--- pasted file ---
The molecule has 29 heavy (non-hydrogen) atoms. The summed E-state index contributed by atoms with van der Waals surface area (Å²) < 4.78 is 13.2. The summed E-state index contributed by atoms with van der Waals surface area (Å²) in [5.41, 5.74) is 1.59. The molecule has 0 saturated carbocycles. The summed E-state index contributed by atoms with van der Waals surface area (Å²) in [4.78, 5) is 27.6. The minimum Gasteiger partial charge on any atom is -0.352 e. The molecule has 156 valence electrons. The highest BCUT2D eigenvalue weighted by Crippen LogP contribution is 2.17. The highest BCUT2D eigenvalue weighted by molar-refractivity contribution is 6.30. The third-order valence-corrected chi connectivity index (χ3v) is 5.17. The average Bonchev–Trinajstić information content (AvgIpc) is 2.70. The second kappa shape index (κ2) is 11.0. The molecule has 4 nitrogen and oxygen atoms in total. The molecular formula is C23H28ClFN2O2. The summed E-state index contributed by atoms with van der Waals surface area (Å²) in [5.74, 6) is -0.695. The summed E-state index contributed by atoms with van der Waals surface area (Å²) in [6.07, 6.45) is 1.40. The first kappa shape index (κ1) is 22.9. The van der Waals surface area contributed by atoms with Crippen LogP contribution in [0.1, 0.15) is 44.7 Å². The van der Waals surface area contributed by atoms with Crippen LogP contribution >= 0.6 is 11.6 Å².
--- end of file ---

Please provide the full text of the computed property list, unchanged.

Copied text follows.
The molecule has 29 heavy (non-hydrogen) atoms. The summed E-state index contributed by atoms with van der Waals surface area (Å²) < 4.78 is 13.2. The summed E-state index contributed by atoms with van der Waals surface area (Å²) in [5.41, 5.74) is 1.59. The molecule has 0 saturated carbocycles. The summed E-state index contributed by atoms with van der Waals surface area (Å²) in [4.78, 5) is 27.6. The minimum Gasteiger partial charge on any atom is -0.352 e. The molecule has 156 valence electrons. The highest BCUT2D eigenvalue weighted by Crippen LogP contribution is 2.17. The highest BCUT2D eigenvalue weighted by molar-refractivity contribution is 6.30. The third-order valence-corrected chi connectivity index (χ3v) is 5.17. The average Bonchev–Trinajstić information content (AvgIpc) is 2.70. The second kappa shape index (κ2) is 11.0. The molecule has 4 nitrogen and oxygen atoms in total. The molecular formula is C23H28ClFN2O2. The summed E-state index contributed by atoms with van der Waals surface area (Å²) in [5.74, 6) is -0.695. The summed E-state index contributed by atoms with van der Waals surface area (Å²) in [6.07, 6.45) is 1.40. The first kappa shape index (κ1) is 22.9. The van der Waals surface area contributed by atoms with Crippen LogP contribution in [0.1, 0.15) is 44.7 Å². The van der Waals surface area contributed by atoms with Crippen LogP contribution >= 0.6 is 11.6 Å².